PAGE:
Post-concussion syndrome is a complex disorder in which a combination of post-concussion symptoms — such as headaches and dizziness — last for weeks and sometimes months after the injury that caused the concussion.
Concussion is a mild traumatic brain injury, usually occurring after a blow to the head. Loss of consciousness isn’t required for a diagnosis of concussion or post-concussion syndrome. In fact, the risk of post-concussion syndrome doesn’t appear to be associated with the severity of the initial injury.
In most people, post-concussion syndrome symptoms occur within the first seven to 10 days and go away within three months, though they can persist for a year or more. Post-concussion syndrome treatments are aimed at easing specific symptoms.
Post-concussion symptoms, which vary, include:
Headaches that occur after a concussion can vary and may feel like tension-type headaches, cluster headaches or migraines. Most, however, are tension-type headaches, which may be due to a neck injury that happened at the same time as the head injury. In some cases, people experience behavior or emotional changes after a mild traumatic brain injury. Family members may notice that the person has become more irritable, suspicious, argumentative or stubborn.
No specific treatment for post-concussion syndrome exists. Instead, your doctor will treat the individual symptoms you experience. The types of symptoms and their frequency are unique to each person.
Medications commonly used for migraines or tension headaches, including some antidepressants, appear to be effective when these types of headaches are associated with post-concussion syndrome. The overuse of over-the-counter and prescription pain relievers may contribute to persistent post-concussion headaches.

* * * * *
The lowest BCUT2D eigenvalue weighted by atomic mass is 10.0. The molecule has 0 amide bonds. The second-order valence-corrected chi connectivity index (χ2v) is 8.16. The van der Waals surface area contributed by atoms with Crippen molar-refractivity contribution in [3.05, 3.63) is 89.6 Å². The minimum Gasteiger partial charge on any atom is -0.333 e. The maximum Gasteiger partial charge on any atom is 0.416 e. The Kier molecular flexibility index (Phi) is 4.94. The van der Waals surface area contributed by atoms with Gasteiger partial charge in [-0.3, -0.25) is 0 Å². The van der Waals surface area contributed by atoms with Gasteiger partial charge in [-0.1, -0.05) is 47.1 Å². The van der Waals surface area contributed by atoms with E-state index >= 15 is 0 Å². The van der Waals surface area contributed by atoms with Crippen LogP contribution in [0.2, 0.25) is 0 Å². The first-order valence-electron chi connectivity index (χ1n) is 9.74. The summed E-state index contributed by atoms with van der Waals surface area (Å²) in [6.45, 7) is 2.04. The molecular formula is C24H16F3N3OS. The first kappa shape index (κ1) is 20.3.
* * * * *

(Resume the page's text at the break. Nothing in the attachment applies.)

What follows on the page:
Physical therapy may be helpful in relieving tension-type headache symptoms.
Memory and thinking problems
No medications are currently recommended specifically for the treatment of cognitive problems after mild traumatic brain injury. Most cognitive problems go away on their own in the weeks to months following the injury. Brief, focused rehabilitation that provides individualized training in how to use a pocket calendar, electronic organizer or other techniques to work around memory deficits is often helpful.
Depression and anxiety
If you’re experiencing new or increasing depression or anxiety after a concussion, it may be helpful to discuss this with a psychologist or psychiatrist who has experience in working with people with brain injury. Medications to combat anxiety or depression also may be prescribed. The symptoms of post-concussion syndrome often improve after the affected person learns that there is a cause for his or her symptoms, and that they will likely improve with time. Education about the disorder can ease a person’s fears and help provide peace of mind.